Showing with closed captions.
Famous at 18, on the cover of Time magazine by age 21, and dubbed the “Queen of Folk,” by the early 1960s, Joan Baez was far bigger than any folk singer who had come before her. She became the icon of a new generation of musicians, from Joni Mitchell and Leonard Cohen to Bob Dylan and Patti Smith. But it was her political passion as much as her prodigious talent that made her a legend. Long before “celebrity activism” was cool, Baez used her influence and commitment to non-violence to relieve suffering and fight injustice. For Baez, the personal is always political.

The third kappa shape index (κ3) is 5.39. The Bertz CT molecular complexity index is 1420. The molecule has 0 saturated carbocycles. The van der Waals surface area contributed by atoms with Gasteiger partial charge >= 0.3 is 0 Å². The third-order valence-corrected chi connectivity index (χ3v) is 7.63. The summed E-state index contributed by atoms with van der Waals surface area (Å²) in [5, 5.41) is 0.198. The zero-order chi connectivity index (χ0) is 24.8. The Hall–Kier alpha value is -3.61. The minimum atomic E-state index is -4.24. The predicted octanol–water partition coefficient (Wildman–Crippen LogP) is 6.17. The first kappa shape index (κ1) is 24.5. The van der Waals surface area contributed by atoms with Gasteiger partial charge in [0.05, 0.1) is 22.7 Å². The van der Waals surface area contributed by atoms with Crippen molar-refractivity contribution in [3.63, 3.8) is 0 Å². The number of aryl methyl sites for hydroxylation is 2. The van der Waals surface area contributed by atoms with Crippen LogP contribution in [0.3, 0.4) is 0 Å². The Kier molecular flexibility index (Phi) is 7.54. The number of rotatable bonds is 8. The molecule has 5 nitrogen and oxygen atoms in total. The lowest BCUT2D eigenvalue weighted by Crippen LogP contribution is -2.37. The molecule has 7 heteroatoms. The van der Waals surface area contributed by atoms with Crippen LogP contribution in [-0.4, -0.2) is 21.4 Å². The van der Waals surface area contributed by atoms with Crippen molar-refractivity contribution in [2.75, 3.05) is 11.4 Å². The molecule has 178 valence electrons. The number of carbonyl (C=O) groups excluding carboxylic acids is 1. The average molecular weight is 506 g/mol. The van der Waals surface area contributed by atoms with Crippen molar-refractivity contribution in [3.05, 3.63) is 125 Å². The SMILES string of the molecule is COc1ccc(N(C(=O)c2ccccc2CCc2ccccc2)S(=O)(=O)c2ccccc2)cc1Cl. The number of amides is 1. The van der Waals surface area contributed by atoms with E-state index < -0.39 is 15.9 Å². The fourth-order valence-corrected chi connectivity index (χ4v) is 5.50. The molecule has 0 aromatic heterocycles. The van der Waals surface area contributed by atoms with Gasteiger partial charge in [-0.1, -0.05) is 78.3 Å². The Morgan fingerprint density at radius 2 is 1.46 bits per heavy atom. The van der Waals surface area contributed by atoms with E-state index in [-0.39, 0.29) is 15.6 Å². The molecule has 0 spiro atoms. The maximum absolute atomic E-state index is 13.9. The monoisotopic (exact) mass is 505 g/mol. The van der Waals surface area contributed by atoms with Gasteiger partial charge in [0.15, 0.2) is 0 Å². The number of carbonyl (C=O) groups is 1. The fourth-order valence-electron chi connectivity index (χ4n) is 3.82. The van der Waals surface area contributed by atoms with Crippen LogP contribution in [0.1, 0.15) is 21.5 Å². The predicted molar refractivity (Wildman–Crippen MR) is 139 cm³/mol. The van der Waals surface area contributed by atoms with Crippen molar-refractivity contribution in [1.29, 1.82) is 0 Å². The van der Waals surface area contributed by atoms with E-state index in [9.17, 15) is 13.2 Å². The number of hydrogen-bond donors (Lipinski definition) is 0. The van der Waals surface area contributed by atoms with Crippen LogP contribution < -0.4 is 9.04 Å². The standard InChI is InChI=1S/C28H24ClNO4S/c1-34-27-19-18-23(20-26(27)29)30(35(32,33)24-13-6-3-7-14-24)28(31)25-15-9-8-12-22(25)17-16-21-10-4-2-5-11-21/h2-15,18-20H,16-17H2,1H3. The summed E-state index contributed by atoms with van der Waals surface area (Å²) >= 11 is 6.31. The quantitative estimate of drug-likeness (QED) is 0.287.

Joan Baez I Am a Noise is an unusually intimate psychological portrait of the legendary singer and activist. Anchored in her extraordinary archive, including newly discovered home movies, diaries, artwork and audio recordings, Baez is remarkably revealing about her life both on- and off-stage—from lifelong emotional struggles to her civil rights work with Martin Luther King and a heartbreaking romance with a young Bob Dylan. A searingly honest look at a living legend, the film is a deeply personal exploration of an iconic artist who has never told the full truth of her life until now.